Like a tidal wave

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Alcohol abuse on the Pine Ridge reservation is a war of immeasurable proportions; sadly, it is but one of many wars afflicting the poverty-stricken reservation - wars such as unemployment, gang violence, domestic abuse, poor health care services, drugs, suicide ... all of these affect every man, woman and child residing under these hellish conditions.

Unlike a year ago, when organizers were forced to halt a similar blockade, this time the support of the Pine Ridge tribal police was evident. On June 28, volunteers stopped cars and asked drivers if they had alcohol. Down the road, Pine Ridge tribal police waited to confiscate and ticket violators who brought alcohol, which has been banned since 1970, onto the reservation.

The article [''Volunteers stage beer blockade outside Pine Ridge,'' by The Associated Press, Vol. 28, Iss. 6] made mention of the fact that the Nebraska State Patrol has not been of any assistance in this endeavor to stanch the flow of alcohol into Pine Ridge. Col. Bryan Tuma, the Nebraska State Patrol superintendent, reported that ''after a legal sale is made, the patrol doesn't have the jurisdiction to stop people if they carry the alcohol across the state line into the reservation. We cannot randomly stop vehicles. If there are no problems with point of sale in Nebraska, there is very little we can do.''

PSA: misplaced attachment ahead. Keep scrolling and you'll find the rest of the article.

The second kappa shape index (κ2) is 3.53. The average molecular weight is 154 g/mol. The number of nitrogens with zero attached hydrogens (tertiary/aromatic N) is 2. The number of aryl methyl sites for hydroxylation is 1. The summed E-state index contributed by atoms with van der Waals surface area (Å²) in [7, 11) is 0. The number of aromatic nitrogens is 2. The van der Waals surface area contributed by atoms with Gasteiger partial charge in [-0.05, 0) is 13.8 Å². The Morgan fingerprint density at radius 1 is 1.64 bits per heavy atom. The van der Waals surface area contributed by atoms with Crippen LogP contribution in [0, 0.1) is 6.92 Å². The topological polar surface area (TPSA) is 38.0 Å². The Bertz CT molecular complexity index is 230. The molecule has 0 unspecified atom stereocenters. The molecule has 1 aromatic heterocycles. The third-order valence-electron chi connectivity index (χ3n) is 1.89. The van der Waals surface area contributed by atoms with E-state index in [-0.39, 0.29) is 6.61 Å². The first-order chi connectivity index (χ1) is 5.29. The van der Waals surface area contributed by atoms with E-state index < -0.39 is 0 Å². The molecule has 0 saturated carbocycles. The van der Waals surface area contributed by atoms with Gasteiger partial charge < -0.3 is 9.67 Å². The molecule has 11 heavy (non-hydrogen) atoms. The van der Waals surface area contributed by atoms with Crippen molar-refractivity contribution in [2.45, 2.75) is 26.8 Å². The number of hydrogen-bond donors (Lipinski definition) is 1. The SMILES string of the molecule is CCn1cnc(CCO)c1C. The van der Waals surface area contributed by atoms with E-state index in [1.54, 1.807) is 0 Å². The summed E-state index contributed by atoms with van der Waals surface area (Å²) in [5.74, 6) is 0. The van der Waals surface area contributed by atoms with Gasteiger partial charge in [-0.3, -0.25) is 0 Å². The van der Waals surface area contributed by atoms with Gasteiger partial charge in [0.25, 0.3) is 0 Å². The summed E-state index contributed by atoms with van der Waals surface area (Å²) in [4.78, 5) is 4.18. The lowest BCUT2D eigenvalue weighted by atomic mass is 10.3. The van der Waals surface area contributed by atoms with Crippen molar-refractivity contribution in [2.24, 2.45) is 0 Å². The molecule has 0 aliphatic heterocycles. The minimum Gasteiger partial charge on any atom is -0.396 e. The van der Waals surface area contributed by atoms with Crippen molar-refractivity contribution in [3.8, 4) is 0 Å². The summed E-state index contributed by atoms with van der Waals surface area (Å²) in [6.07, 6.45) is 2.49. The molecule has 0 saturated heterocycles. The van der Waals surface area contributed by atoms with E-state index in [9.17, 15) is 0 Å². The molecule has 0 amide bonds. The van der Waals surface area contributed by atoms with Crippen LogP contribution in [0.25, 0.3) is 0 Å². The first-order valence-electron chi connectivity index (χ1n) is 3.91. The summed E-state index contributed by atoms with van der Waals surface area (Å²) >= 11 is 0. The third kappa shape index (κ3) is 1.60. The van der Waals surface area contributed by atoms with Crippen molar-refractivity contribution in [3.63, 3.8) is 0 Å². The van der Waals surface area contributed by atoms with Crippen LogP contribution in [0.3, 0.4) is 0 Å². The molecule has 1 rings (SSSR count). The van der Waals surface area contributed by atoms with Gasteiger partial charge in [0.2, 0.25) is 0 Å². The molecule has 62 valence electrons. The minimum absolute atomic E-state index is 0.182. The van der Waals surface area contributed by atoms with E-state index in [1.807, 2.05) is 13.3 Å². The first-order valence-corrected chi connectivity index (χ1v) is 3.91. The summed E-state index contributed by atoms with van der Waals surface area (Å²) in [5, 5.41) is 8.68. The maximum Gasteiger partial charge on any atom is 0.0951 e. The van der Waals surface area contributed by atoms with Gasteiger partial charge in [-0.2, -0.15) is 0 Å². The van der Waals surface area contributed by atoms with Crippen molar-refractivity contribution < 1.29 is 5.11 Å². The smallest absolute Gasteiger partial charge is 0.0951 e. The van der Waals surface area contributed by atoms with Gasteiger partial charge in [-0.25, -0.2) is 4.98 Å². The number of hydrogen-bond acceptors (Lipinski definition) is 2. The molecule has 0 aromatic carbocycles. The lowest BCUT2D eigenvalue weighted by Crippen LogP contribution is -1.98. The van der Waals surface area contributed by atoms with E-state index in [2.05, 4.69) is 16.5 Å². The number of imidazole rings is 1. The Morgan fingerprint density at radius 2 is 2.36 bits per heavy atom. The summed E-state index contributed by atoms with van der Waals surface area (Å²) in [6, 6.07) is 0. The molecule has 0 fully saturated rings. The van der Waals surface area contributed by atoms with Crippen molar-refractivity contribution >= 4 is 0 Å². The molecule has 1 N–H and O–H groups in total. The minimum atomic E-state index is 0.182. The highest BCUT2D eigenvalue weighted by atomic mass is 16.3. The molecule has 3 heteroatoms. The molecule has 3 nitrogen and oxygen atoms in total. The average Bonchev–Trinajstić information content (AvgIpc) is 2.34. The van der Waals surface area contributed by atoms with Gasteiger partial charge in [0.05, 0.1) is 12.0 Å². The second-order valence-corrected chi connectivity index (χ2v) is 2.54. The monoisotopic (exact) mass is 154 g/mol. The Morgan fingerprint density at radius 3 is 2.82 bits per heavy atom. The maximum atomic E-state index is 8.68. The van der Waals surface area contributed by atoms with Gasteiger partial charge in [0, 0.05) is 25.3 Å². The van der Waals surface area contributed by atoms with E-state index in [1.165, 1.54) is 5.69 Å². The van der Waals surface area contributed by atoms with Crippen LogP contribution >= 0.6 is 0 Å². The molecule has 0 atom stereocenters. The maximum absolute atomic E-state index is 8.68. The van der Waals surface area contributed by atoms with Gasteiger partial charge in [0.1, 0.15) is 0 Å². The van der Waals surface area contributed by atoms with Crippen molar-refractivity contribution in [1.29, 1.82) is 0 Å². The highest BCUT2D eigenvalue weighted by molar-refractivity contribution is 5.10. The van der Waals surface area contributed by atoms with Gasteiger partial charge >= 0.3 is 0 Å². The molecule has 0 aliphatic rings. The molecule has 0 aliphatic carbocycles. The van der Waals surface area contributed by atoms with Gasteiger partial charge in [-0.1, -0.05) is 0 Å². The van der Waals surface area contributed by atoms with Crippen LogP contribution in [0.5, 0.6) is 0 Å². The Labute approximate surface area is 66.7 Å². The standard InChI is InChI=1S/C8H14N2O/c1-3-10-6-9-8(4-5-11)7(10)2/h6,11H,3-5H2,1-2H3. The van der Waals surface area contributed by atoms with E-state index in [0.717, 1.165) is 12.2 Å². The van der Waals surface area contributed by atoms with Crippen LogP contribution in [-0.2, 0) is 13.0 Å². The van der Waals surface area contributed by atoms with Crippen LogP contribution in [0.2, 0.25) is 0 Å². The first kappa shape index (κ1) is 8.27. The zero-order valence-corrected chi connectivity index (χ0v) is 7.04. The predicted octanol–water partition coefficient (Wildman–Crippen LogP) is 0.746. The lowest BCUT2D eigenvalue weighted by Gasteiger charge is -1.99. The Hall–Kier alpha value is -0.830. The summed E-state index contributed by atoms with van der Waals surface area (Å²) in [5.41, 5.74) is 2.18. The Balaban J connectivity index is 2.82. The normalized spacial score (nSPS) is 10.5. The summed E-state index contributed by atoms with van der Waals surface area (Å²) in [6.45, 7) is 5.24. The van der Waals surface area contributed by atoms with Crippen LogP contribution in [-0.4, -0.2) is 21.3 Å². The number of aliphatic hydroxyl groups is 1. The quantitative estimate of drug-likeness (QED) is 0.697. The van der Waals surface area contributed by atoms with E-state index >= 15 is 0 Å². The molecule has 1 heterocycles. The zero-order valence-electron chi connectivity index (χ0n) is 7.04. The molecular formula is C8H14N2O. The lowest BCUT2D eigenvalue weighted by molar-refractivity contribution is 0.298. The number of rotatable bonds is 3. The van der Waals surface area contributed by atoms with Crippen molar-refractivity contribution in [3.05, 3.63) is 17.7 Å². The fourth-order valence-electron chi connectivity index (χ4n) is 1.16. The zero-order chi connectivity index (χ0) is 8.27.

At first, I was perturbed by this comment. Living on the border between Nebraska and Iowa, I know for a fact that on July 4, law enforcement officials regularly stop cars in the attempt to stop illegal fireworks from being brought into Nebraska from Missouri. Fireworks are legal in Bellevue and our neighborhood puts on a show that rivals Rosenblatt Stadium - we regularly have 150 attendees. However, after a little thought, I believe I see the point.

It is not Missouri law officers stopping and confiscating fireworks heading into Nebraska: the fireworks checks are the handiwork of Nebraska officers. So that means that Nebraska officers are truly powerless to stop the influx of alcohol onto the reservation - it is up to the tribal officers and/or other officials to stop the tidal wave of poison from seeping across the reservation border and soaking into the veins of their people.

I spent a considerable amount of time researching the alcohol problem, as well as the living conditions at Pine Ridge. I did not cite the references because individually, they reveal small bits and pieces of what is truly a heartbreaking story. Together, though, on a backdrop dripping with despair and desperation, one of the ugliest portraits of America I could ever encounter is revealed.

The horrific sociological issues deeply imbedded in Pine Ridge, and perhaps all of the reservations, are having a tidal wave effect and are pushing these people - collectively - toward the very brink of utter destruction - mind, body and soul. Short of a major revolution, I am unable to conceive of a way these people can ever recover, let alone survive. They are, unfortunately, being held captive by a fortified wall of profound ignorance and warped ideology inflicting the greater majority of American people.

- Lena Walker

Bellevue, Neb.